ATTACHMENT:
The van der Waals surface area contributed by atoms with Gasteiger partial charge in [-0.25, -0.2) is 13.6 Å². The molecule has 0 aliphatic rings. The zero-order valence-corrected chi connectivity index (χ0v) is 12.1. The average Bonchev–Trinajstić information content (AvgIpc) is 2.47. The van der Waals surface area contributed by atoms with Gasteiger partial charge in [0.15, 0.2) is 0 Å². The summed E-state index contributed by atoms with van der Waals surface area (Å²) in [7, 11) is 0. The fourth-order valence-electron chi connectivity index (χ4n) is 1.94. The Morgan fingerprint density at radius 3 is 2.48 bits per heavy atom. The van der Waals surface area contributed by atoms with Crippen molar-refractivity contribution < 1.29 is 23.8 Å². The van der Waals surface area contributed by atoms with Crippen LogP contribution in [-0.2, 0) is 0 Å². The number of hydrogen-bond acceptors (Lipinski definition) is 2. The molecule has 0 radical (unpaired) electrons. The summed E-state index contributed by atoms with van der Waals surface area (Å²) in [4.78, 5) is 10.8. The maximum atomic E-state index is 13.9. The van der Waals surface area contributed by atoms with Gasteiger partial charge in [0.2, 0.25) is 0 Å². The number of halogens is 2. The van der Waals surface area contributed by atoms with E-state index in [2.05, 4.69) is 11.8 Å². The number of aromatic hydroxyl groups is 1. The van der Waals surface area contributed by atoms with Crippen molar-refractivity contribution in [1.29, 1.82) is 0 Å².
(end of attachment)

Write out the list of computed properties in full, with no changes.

The van der Waals surface area contributed by atoms with Gasteiger partial charge in [-0.25, -0.2) is 13.6 Å². The molecule has 0 aliphatic rings. The zero-order valence-corrected chi connectivity index (χ0v) is 12.1. The average Bonchev–Trinajstić information content (AvgIpc) is 2.47. The van der Waals surface area contributed by atoms with Gasteiger partial charge in [0.15, 0.2) is 0 Å². The summed E-state index contributed by atoms with van der Waals surface area (Å²) in [7, 11) is 0. The fourth-order valence-electron chi connectivity index (χ4n) is 1.94. The Morgan fingerprint density at radius 3 is 2.48 bits per heavy atom. The van der Waals surface area contributed by atoms with Crippen molar-refractivity contribution < 1.29 is 23.8 Å². The van der Waals surface area contributed by atoms with Crippen LogP contribution in [-0.2, 0) is 0 Å². The number of hydrogen-bond acceptors (Lipinski definition) is 2. The molecule has 0 radical (unpaired) electrons. The summed E-state index contributed by atoms with van der Waals surface area (Å²) in [4.78, 5) is 10.8. The maximum atomic E-state index is 13.9. The van der Waals surface area contributed by atoms with Gasteiger partial charge in [0.2, 0.25) is 0 Å². The number of halogens is 2. The van der Waals surface area contributed by atoms with E-state index in [2.05, 4.69) is 11.8 Å². The number of aromatic hydroxyl groups is 1. The van der Waals surface area contributed by atoms with Crippen molar-refractivity contribution in [1.29, 1.82) is 0 Å².